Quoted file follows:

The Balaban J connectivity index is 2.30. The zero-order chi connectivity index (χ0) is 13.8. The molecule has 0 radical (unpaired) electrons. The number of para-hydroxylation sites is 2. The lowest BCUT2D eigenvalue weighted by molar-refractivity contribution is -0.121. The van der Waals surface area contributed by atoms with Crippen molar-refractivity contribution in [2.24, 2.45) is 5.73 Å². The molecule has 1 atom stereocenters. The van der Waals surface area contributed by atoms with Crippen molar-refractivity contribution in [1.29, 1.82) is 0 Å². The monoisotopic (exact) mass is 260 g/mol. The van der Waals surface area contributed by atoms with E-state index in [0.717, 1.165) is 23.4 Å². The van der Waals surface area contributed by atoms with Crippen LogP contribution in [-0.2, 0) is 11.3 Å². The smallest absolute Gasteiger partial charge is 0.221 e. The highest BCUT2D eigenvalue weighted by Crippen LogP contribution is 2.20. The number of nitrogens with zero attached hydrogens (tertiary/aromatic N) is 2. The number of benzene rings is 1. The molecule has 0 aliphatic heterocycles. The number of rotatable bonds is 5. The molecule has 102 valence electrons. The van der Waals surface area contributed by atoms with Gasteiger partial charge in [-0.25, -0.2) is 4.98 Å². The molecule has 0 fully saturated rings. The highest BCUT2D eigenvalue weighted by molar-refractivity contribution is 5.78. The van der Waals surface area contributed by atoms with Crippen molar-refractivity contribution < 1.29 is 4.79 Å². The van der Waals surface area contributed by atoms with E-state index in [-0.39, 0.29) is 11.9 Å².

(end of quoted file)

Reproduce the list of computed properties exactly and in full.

The Balaban J connectivity index is 2.30. The zero-order chi connectivity index (χ0) is 13.8. The molecule has 0 radical (unpaired) electrons. The number of para-hydroxylation sites is 2. The lowest BCUT2D eigenvalue weighted by molar-refractivity contribution is -0.121. The van der Waals surface area contributed by atoms with Crippen molar-refractivity contribution in [2.24, 2.45) is 5.73 Å². The molecule has 1 atom stereocenters. The van der Waals surface area contributed by atoms with Crippen molar-refractivity contribution in [1.29, 1.82) is 0 Å². The monoisotopic (exact) mass is 260 g/mol. The van der Waals surface area contributed by atoms with E-state index in [0.717, 1.165) is 23.4 Å². The van der Waals surface area contributed by atoms with Crippen LogP contribution in [-0.2, 0) is 11.3 Å². The smallest absolute Gasteiger partial charge is 0.221 e. The highest BCUT2D eigenvalue weighted by Crippen LogP contribution is 2.20. The number of nitrogens with zero attached hydrogens (tertiary/aromatic N) is 2. The number of benzene rings is 1. The molecule has 0 aliphatic heterocycles. The number of rotatable bonds is 5. The molecule has 102 valence electrons. The van der Waals surface area contributed by atoms with Gasteiger partial charge in [-0.25, -0.2) is 4.98 Å². The molecule has 0 fully saturated rings. The highest BCUT2D eigenvalue weighted by molar-refractivity contribution is 5.78. The van der Waals surface area contributed by atoms with Crippen molar-refractivity contribution < 1.29 is 4.79 Å². The van der Waals surface area contributed by atoms with E-state index in [-0.39, 0.29) is 11.9 Å².